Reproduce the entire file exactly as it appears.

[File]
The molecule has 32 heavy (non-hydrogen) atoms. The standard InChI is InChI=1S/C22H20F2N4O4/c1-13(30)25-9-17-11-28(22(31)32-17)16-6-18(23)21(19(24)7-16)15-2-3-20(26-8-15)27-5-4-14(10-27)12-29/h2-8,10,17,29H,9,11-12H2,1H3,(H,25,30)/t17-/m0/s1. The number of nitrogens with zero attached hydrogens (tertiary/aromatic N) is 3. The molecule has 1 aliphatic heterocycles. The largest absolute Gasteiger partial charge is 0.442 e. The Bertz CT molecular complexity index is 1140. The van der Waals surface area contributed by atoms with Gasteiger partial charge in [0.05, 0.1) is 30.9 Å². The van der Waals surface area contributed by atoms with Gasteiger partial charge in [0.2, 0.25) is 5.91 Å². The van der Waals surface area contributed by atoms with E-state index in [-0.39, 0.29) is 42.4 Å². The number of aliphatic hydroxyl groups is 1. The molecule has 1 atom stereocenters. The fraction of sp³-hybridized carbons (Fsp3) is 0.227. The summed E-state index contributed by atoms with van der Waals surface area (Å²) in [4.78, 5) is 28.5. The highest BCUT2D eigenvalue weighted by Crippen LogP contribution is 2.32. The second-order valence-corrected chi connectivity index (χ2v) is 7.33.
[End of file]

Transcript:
The molecule has 32 heavy (non-hydrogen) atoms. The standard InChI is InChI=1S/C22H20F2N4O4/c1-13(30)25-9-17-11-28(22(31)32-17)16-6-18(23)21(19(24)7-16)15-2-3-20(26-8-15)27-5-4-14(10-27)12-29/h2-8,10,17,29H,9,11-12H2,1H3,(H,25,30)/t17-/m0/s1. The number of nitrogens with zero attached hydrogens (tertiary/aromatic N) is 3. The molecule has 1 aliphatic heterocycles. The largest absolute Gasteiger partial charge is 0.442 e. The Bertz CT molecular complexity index is 1140. The van der Waals surface area contributed by atoms with Gasteiger partial charge in [0.05, 0.1) is 30.9 Å². The van der Waals surface area contributed by atoms with Gasteiger partial charge in [0.2, 0.25) is 5.91 Å². The van der Waals surface area contributed by atoms with E-state index in [-0.39, 0.29) is 42.4 Å². The number of aliphatic hydroxyl groups is 1. The molecule has 1 atom stereocenters. The fraction of sp³-hybridized carbons (Fsp3) is 0.227. The summed E-state index contributed by atoms with van der Waals surface area (Å²) in [4.78, 5) is 28.5. The highest BCUT2D eigenvalue weighted by Crippen LogP contribution is 2.32. The second-order valence-corrected chi connectivity index (χ2v) is 7.33.